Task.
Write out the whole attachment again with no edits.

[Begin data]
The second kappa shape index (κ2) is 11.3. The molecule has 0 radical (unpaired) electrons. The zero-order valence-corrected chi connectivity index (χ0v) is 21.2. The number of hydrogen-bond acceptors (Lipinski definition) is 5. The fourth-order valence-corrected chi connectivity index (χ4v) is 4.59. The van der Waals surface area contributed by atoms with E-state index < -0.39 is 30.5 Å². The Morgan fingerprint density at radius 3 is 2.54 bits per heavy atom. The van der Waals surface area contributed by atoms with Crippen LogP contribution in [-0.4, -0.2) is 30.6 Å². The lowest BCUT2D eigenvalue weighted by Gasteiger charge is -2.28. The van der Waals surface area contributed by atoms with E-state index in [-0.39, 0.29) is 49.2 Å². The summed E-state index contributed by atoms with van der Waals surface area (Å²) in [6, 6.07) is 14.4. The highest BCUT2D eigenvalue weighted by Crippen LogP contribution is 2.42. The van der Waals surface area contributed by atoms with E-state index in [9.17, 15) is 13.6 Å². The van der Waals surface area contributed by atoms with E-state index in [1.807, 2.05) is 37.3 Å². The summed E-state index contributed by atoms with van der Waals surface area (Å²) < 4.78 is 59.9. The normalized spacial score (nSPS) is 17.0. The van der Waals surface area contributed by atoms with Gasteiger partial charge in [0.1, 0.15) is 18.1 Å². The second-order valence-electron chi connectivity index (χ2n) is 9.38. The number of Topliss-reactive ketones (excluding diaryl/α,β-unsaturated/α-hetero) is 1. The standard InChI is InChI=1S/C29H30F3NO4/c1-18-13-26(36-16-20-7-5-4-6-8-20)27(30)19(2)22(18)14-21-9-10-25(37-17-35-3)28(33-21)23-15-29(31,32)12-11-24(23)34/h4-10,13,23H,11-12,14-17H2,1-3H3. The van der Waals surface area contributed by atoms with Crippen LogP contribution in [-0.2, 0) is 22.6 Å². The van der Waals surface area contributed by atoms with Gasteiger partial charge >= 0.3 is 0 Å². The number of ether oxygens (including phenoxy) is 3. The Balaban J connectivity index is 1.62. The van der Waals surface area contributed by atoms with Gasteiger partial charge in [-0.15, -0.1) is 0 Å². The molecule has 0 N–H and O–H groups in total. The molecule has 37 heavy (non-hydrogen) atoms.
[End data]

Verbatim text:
The second kappa shape index (κ2) is 11.3. The molecule has 0 radical (unpaired) electrons. The zero-order valence-corrected chi connectivity index (χ0v) is 21.2. The number of hydrogen-bond acceptors (Lipinski definition) is 5. The fourth-order valence-corrected chi connectivity index (χ4v) is 4.59. The van der Waals surface area contributed by atoms with E-state index < -0.39 is 30.5 Å². The Morgan fingerprint density at radius 3 is 2.54 bits per heavy atom. The van der Waals surface area contributed by atoms with Crippen LogP contribution in [-0.4, -0.2) is 30.6 Å². The lowest BCUT2D eigenvalue weighted by Gasteiger charge is -2.28. The van der Waals surface area contributed by atoms with E-state index in [-0.39, 0.29) is 49.2 Å². The summed E-state index contributed by atoms with van der Waals surface area (Å²) in [6, 6.07) is 14.4. The highest BCUT2D eigenvalue weighted by Crippen LogP contribution is 2.42. The van der Waals surface area contributed by atoms with E-state index in [9.17, 15) is 13.6 Å². The van der Waals surface area contributed by atoms with E-state index in [1.807, 2.05) is 37.3 Å². The summed E-state index contributed by atoms with van der Waals surface area (Å²) < 4.78 is 59.9. The normalized spacial score (nSPS) is 17.0. The van der Waals surface area contributed by atoms with Gasteiger partial charge in [0.1, 0.15) is 18.1 Å². The second-order valence-electron chi connectivity index (χ2n) is 9.38. The number of Topliss-reactive ketones (excluding diaryl/α,β-unsaturated/α-hetero) is 1. The standard InChI is InChI=1S/C29H30F3NO4/c1-18-13-26(36-16-20-7-5-4-6-8-20)27(30)19(2)22(18)14-21-9-10-25(37-17-35-3)28(33-21)23-15-29(31,32)12-11-24(23)34/h4-10,13,23H,11-12,14-17H2,1-3H3. The van der Waals surface area contributed by atoms with Crippen LogP contribution in [-0.2, 0) is 22.6 Å². The van der Waals surface area contributed by atoms with Gasteiger partial charge >= 0.3 is 0 Å². The number of ether oxygens (including phenoxy) is 3. The Balaban J connectivity index is 1.62. The van der Waals surface area contributed by atoms with Gasteiger partial charge in [-0.15, -0.1) is 0 Å². The molecule has 0 N–H and O–H groups in total. The molecule has 37 heavy (non-hydrogen) atoms.